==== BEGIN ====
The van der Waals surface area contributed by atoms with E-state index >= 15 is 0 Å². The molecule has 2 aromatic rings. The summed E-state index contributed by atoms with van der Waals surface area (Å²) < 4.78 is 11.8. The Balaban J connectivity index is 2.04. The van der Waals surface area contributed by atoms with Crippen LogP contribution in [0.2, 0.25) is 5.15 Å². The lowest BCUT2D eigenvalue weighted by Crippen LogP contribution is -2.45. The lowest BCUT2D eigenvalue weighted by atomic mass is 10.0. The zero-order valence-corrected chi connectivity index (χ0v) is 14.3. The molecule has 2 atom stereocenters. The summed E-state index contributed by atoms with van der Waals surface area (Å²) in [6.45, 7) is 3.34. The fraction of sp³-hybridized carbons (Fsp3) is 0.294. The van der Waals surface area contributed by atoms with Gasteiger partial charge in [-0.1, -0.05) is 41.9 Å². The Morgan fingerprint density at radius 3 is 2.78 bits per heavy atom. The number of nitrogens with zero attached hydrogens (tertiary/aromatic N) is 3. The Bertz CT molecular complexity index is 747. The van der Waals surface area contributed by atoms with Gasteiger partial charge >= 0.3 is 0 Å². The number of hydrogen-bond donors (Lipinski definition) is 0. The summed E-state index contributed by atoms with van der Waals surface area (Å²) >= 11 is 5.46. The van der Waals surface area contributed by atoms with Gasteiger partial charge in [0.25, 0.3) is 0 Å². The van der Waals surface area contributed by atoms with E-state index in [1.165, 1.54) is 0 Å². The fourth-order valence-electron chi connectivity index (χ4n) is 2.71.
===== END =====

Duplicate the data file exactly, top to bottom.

The van der Waals surface area contributed by atoms with E-state index >= 15 is 0 Å². The molecule has 2 aromatic rings. The summed E-state index contributed by atoms with van der Waals surface area (Å²) < 4.78 is 11.8. The Balaban J connectivity index is 2.04. The van der Waals surface area contributed by atoms with Crippen LogP contribution in [0.2, 0.25) is 5.15 Å². The lowest BCUT2D eigenvalue weighted by Crippen LogP contribution is -2.45. The lowest BCUT2D eigenvalue weighted by atomic mass is 10.0. The zero-order valence-corrected chi connectivity index (χ0v) is 14.3. The molecule has 2 atom stereocenters. The summed E-state index contributed by atoms with van der Waals surface area (Å²) in [6.45, 7) is 3.34. The fraction of sp³-hybridized carbons (Fsp3) is 0.294. The van der Waals surface area contributed by atoms with Gasteiger partial charge in [-0.1, -0.05) is 41.9 Å². The Morgan fingerprint density at radius 3 is 2.78 bits per heavy atom. The number of nitrogens with zero attached hydrogens (tertiary/aromatic N) is 3. The Bertz CT molecular complexity index is 747. The van der Waals surface area contributed by atoms with Gasteiger partial charge >= 0.3 is 0 Å². The number of hydrogen-bond donors (Lipinski definition) is 0. The summed E-state index contributed by atoms with van der Waals surface area (Å²) >= 11 is 5.46. The van der Waals surface area contributed by atoms with Gasteiger partial charge in [0.25, 0.3) is 0 Å². The van der Waals surface area contributed by atoms with E-state index in [1.165, 1.54) is 0 Å². The fourth-order valence-electron chi connectivity index (χ4n) is 2.71.